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11 Articles in Volume 12, Issue #10
An Anti-inflammatory Diet For Pain Patients
Focus on the Foot
How to Use Adrenocorticotropin As a Biomarker in Pain Management
Iatrogenic Nerve Injury Following Dry Needling For Foot Pain: Case Challenge
Methamphetamine Urine Toxicology: An In-depth Review
Musculoskeletal Ultrasound: A Primer for Primary Care
November 2012 Letters to the Editor
Off-label Use of Pain Treatment No Longer Covered by Insurance
Proper Disposal of Fentanyl Patches: What Patients Need to Know
The Next Barriers to Care: Your Local Pharmacy
Why Podiatric Medicine Must Embrace Pain Management

The Next Barriers to Care: Your Local Pharmacy

Actions taken by wholesalers to curtail drug diversion and abuse may be hampering physicians and pharmacies, as well as harming legitimate pain patients.

Dring the Decade of Pain (2000-2010), we spent 10 years fighting for the rights of pain patients, educating practitioners, carefully crafting treatment regimens, titrating doses, and selecting multidisciplinary treatments. This has allowed patients living with pain to get out of bed in the morning and have a better quality of life. But the Decade of Pain also has changed the landscape for pain practitioners in two significant and diametrically opposed ways. On the one hand, intractable pain has been codified into various laws and regulations enabling pain patients to finally get the treatment they need. But on the other hand, the freedom to prescribe opioid therapy has allowed some bad actors to openly write prescriptions and dispense drugs with the sole intent of profit and diversion.

In their efforts to curb prescription drug abuse, however, the authorities have come perilously close to throwing the pain management baby out with the drug abuse bathwater. It is human nature to ignore the millions of Americans whose lives have been improved by careful opioid prescribing and focus on the small percentage of people who are misusing and abusing prescription medications. After all, which makes a better headline: “Iraqi Vet With Spinal Injuries Returns to Work Part Time” or “Driver High on Prescription Pills Kills Family of Five on Interstate”? Headlines like these have put pressure on the government to “do something” about the perceived increase in prescription drug abuse. 

That something is the newest battlefront in the war on drugs: your local pharmacy. Just because you prescribe the best medication regimen for your pain patient doesn’t mean that the pharmacy will be able to fill it. Under pressure from the Drug Enforcement Administration (DEA) and legislators, pharmacy suppliers (wholesalers like AmerisourceBergen, Anda, Cardinal Health, H.D. Smith, Letco Medical, McKesson, etc) are severely restricting the available quantities of opioids that are most commonly prescribed. The DEA, which is principally responsible for monitoring illegal drug use, and the Centers for Disease Control and Prevention felt that it was useful to make wholesale drug companies into de facto deputies in the war against illegal drugs. In reaction, a group of Congressmen sent a letter to DEA Administrator Michele Leonhart stating that pharmacy owners in Florida were having difficulty obtaining certain controlled substances because the supply from wholesalers has been severely limited or shut off.1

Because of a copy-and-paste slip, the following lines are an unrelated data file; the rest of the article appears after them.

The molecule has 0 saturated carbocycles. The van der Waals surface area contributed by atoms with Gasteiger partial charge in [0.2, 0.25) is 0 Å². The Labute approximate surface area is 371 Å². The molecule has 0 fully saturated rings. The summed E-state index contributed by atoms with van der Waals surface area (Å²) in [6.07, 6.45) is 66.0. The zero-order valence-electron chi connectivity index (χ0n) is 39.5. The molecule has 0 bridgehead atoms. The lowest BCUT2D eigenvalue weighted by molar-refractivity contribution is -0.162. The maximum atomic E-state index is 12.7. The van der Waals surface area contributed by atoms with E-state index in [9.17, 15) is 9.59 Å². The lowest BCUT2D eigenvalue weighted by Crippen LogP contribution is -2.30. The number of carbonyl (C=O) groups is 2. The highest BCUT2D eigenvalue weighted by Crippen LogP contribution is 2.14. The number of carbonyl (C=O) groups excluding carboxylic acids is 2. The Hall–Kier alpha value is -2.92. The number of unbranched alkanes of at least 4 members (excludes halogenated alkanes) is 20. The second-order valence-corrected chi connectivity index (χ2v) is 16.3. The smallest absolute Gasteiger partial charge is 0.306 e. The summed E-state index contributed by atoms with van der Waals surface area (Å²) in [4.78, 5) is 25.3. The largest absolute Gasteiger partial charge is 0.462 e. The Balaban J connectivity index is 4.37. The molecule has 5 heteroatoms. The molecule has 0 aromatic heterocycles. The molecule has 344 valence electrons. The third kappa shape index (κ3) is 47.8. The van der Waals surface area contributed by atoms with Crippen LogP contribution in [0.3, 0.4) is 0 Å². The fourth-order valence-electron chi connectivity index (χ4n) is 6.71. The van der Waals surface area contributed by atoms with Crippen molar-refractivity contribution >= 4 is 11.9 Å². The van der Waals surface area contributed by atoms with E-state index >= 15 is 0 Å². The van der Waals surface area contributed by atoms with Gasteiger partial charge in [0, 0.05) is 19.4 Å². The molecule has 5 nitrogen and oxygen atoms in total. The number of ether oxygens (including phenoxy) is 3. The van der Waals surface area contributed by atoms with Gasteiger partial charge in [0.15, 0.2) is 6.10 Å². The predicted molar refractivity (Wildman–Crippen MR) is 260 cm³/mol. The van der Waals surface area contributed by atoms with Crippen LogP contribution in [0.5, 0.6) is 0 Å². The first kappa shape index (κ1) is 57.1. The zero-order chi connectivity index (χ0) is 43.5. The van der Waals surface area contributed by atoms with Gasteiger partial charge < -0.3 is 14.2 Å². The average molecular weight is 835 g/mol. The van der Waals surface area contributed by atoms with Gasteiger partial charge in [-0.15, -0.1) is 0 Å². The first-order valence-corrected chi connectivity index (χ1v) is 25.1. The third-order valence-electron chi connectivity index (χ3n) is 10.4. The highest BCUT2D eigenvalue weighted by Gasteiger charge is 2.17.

Without the real investigative authority of law enforcement, and with limited medical training, wholesalers have tried to find a one-size-fits-all method of monitoring their hundreds of clients (pharmacies) that are dispensing opioids. According to some wholesaler insiders, these companies are looking for diversion, but without guidelines from the DEA as to what that looks like or how to proceed once a “problem” is identified.1 Although suppliers have not disclosed their monitoring methods, the arrival of companies that use statistical algorithms to monitor drug purchases suggests that statistics are the wholesaler’s starting point for discovering diversion. Some wholesalers even require prospective clients (pharmacies) to pass muster with a statistics company before they will even look at their application. This means that any pharmacy specializing in pain management (as some independent pharmacies do, including our own) will show up as a glaring anomaly. The statistics do not allow for pharmacy specialization.

Supply Chain Squeeze

The next step in the war on drugs has been to limit the quantity of drugs available to individual pharmacies. It seems that by squeezing the drug supply from the top down, the regulators hoped to limit the national supply in total. The wholesalers do this by allocation. Each pharmacy is allowed a specific quantity of scheduled drugs per month that the pharmacy may not exceed—however, the pharmacy is not told exactly what this amount is. This may be why your favorite pharmacy can no longer accept new pain patients. Taking on a new pain patient may cause the pharmacy to go over their allowed amount of controlled drugs, which may result in their inability to fill prescriptions for established patients who arrive later in the month.

Wholesalers have now taken allocation to a whole new level. We have seen that pharmacies exceeding their allocation, whose opioid use was a statistical anomaly, or that requested an increase in allocation, found their supplies of controlled medication cut off completely. Cardinal Health, one of the “big three” wholesalers, stated that it cut off controlled medications to more than 300 pharmacies2 across the country in the 4 years preceding the DEA issuance of an immediate suspension order at their Lakeland, Florida, distribution center in February 2012.3 It is believed that nearly all the pharmacies whose supplies were stopped were independent pharmacies, despite the fact that some of the biggest alleged offenders (of possible misuse and diversion) were a couple of CVS Pharmacies in Florida.4